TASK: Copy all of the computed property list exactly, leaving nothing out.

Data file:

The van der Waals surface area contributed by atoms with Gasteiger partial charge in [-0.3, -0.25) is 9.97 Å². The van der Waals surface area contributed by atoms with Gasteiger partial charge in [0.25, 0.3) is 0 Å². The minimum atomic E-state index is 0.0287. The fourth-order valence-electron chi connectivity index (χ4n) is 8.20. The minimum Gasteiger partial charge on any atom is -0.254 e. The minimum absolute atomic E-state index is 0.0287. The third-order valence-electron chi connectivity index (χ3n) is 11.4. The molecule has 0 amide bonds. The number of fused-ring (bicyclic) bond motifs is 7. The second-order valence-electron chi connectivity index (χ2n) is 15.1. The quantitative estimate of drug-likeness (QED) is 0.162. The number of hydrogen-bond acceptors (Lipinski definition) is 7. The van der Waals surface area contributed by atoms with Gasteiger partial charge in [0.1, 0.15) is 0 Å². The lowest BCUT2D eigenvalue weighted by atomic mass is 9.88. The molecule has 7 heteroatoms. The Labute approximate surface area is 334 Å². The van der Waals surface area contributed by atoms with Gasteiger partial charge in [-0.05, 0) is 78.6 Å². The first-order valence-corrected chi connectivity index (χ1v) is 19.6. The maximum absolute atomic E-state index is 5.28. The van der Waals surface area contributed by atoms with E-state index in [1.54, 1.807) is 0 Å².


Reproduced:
The van der Waals surface area contributed by atoms with Gasteiger partial charge in [-0.3, -0.25) is 9.97 Å². The van der Waals surface area contributed by atoms with Gasteiger partial charge in [0.25, 0.3) is 0 Å². The minimum atomic E-state index is 0.0287. The fourth-order valence-electron chi connectivity index (χ4n) is 8.20. The minimum Gasteiger partial charge on any atom is -0.254 e. The minimum absolute atomic E-state index is 0.0287. The third-order valence-electron chi connectivity index (χ3n) is 11.4. The molecule has 0 amide bonds. The number of fused-ring (bicyclic) bond motifs is 7. The second-order valence-electron chi connectivity index (χ2n) is 15.1. The quantitative estimate of drug-likeness (QED) is 0.162. The number of hydrogen-bond acceptors (Lipinski definition) is 7. The van der Waals surface area contributed by atoms with Gasteiger partial charge in [0.1, 0.15) is 0 Å². The lowest BCUT2D eigenvalue weighted by atomic mass is 9.88. The molecule has 7 heteroatoms. The Labute approximate surface area is 334 Å². The van der Waals surface area contributed by atoms with Gasteiger partial charge in [-0.05, 0) is 78.6 Å². The first-order valence-corrected chi connectivity index (χ1v) is 19.6. The maximum absolute atomic E-state index is 5.28. The van der Waals surface area contributed by atoms with E-state index in [1.54, 1.807) is 0 Å².